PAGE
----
"Cinema should accept, unconditionally, what is contemporary. Today, today, today." So went the mantra of Zavattini, the father of Italian Neo-Realism, a movement that called film back to the streets and the common people who inhabit them, eschewing contrived plots, professional... [more]
"Cinema should accept, unconditionally, what is contemporary. Today, today, today." So went the mantra of Zavattini, the father of Italian Neo-Realism, a movement that called film back to the streets and the common people who inhabit them, eschewing contrived plots, professional actors, and the artificiality of the studio environment. A direct response to Mussolini's nationalist cinema, which was predictably rife with melodrama and stereotype, Neo-Realism set out to portray contemporary social reality. The sacredness of the mundane was a value that flew in the face of fascism's heroic ideals, and the hardship and daily defeats of the lives of ordinary people were the reality that fascist art ignored. Adopting an aesthetic of poverty and pessimism, Neo-Realism gave birth both to De Sica's compelling, if meandering, narrative "The Bicycle Thief" and to Rossellini's ingenious "Roma, Citta Aperta," a film that theorists and cinephiles consider to be as central in the film canon as "Birth of a Nation" or "Citizen Kane."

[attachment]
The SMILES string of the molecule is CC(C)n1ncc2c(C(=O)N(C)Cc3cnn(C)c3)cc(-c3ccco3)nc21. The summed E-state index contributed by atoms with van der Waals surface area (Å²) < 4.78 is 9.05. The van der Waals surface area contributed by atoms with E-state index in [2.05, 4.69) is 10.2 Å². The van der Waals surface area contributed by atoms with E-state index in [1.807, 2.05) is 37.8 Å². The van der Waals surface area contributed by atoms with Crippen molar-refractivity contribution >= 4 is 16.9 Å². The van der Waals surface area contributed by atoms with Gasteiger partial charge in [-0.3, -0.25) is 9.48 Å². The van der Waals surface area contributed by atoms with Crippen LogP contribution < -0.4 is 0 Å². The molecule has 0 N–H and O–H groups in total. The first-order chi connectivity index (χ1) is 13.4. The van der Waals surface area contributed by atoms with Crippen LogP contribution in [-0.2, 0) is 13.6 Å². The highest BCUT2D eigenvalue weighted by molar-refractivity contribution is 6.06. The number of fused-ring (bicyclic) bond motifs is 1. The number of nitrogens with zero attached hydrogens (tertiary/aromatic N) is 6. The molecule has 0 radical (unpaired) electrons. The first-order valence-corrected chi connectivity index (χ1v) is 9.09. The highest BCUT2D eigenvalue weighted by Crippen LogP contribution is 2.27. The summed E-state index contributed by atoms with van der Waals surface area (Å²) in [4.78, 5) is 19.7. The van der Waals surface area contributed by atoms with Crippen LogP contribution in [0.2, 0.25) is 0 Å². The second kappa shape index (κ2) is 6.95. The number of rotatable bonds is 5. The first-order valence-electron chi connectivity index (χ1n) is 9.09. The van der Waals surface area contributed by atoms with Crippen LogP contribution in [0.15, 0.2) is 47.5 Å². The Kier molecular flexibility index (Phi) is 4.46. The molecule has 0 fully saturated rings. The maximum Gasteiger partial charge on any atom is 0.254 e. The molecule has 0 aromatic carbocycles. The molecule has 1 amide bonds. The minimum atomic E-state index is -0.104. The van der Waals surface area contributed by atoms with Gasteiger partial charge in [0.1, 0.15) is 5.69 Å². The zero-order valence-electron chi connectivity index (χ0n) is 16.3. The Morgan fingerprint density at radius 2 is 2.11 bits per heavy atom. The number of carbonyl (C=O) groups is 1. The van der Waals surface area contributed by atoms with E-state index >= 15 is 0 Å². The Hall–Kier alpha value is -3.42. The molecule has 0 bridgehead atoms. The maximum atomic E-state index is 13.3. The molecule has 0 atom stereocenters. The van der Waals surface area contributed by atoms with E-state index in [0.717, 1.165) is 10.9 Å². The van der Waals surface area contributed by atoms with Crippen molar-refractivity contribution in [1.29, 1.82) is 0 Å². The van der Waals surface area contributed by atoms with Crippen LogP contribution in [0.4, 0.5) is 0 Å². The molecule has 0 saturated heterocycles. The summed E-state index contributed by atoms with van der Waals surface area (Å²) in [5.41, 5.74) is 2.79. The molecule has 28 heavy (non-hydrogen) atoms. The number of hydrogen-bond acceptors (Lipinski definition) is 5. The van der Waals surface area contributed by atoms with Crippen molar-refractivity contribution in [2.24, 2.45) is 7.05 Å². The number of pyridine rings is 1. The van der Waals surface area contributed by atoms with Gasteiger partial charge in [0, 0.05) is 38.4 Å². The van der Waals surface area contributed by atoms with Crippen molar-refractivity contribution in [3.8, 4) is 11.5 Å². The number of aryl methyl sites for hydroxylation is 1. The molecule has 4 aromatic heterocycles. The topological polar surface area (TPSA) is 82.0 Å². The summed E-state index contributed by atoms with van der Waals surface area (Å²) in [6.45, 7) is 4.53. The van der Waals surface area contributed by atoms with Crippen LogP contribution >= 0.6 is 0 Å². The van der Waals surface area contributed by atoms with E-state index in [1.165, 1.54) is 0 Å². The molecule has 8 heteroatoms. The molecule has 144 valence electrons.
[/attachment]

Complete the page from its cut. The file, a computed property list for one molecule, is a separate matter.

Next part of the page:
While unpopular with audiences in postwar Italy, Neo-Realist cinema enjoyed great success abroad, especially in the United States. By 1949, however, the movement had begun to burn itself out, and the wholesale importation of films from Hollywood began to threaten the financial viability of filmmaking for anything but entertainment's sake in Italy. The Neo-Realists' commentary on fascism and the ruin it had made of the nation had run its course, and like so many other movements in Italian cinema, Neo-Realism died a rather quick, if incomplete death. Nevertheless, its formidable humanistic principles have been repeatedly resurrected as a challenge to up-and-coming Italian filmmakers grappling with the directorial process (and, arguably, to international directors such as Martin Scorsese). Both Antonioni and Fellini (who worked as a screenwriter for numerous
Neo-Realist films, including those of Rossellini) came to terms with their Neo-Realist roots by creating spot-on representations of modern alienation and insisting on Marxist critiques of history and culture.